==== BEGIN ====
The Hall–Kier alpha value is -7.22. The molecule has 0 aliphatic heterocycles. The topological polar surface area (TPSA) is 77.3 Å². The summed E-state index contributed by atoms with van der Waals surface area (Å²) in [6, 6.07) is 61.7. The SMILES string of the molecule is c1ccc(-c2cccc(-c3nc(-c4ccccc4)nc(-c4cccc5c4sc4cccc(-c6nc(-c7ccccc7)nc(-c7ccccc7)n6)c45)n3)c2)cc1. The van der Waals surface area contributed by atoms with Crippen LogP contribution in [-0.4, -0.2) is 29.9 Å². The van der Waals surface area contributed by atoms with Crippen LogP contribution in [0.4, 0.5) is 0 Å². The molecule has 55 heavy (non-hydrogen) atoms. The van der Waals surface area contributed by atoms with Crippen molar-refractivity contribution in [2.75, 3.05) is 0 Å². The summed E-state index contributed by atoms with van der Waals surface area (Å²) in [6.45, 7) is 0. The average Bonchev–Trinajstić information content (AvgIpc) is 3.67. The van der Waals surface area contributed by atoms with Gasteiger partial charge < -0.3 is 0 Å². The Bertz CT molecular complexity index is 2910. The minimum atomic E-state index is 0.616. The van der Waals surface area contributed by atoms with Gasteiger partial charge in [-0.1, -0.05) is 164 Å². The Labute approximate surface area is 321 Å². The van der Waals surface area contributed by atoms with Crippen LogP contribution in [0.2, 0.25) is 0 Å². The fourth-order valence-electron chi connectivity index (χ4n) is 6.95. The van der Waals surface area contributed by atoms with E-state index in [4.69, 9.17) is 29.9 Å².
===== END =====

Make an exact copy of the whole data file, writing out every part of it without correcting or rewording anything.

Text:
The Hall–Kier alpha value is -7.22. The molecule has 0 aliphatic heterocycles. The topological polar surface area (TPSA) is 77.3 Å². The summed E-state index contributed by atoms with van der Waals surface area (Å²) in [6, 6.07) is 61.7. The SMILES string of the molecule is c1ccc(-c2cccc(-c3nc(-c4ccccc4)nc(-c4cccc5c4sc4cccc(-c6nc(-c7ccccc7)nc(-c7ccccc7)n6)c45)n3)c2)cc1. The van der Waals surface area contributed by atoms with Crippen LogP contribution in [-0.4, -0.2) is 29.9 Å². The van der Waals surface area contributed by atoms with Crippen LogP contribution in [0.4, 0.5) is 0 Å². The molecule has 55 heavy (non-hydrogen) atoms. The van der Waals surface area contributed by atoms with Crippen molar-refractivity contribution in [2.75, 3.05) is 0 Å². The summed E-state index contributed by atoms with van der Waals surface area (Å²) in [6.45, 7) is 0. The average Bonchev–Trinajstić information content (AvgIpc) is 3.67. The van der Waals surface area contributed by atoms with Gasteiger partial charge < -0.3 is 0 Å². The Bertz CT molecular complexity index is 2910. The minimum atomic E-state index is 0.616. The van der Waals surface area contributed by atoms with Gasteiger partial charge in [-0.1, -0.05) is 164 Å². The Labute approximate surface area is 321 Å². The van der Waals surface area contributed by atoms with Crippen LogP contribution in [0.2, 0.25) is 0 Å². The fourth-order valence-electron chi connectivity index (χ4n) is 6.95. The van der Waals surface area contributed by atoms with E-state index in [4.69, 9.17) is 29.9 Å².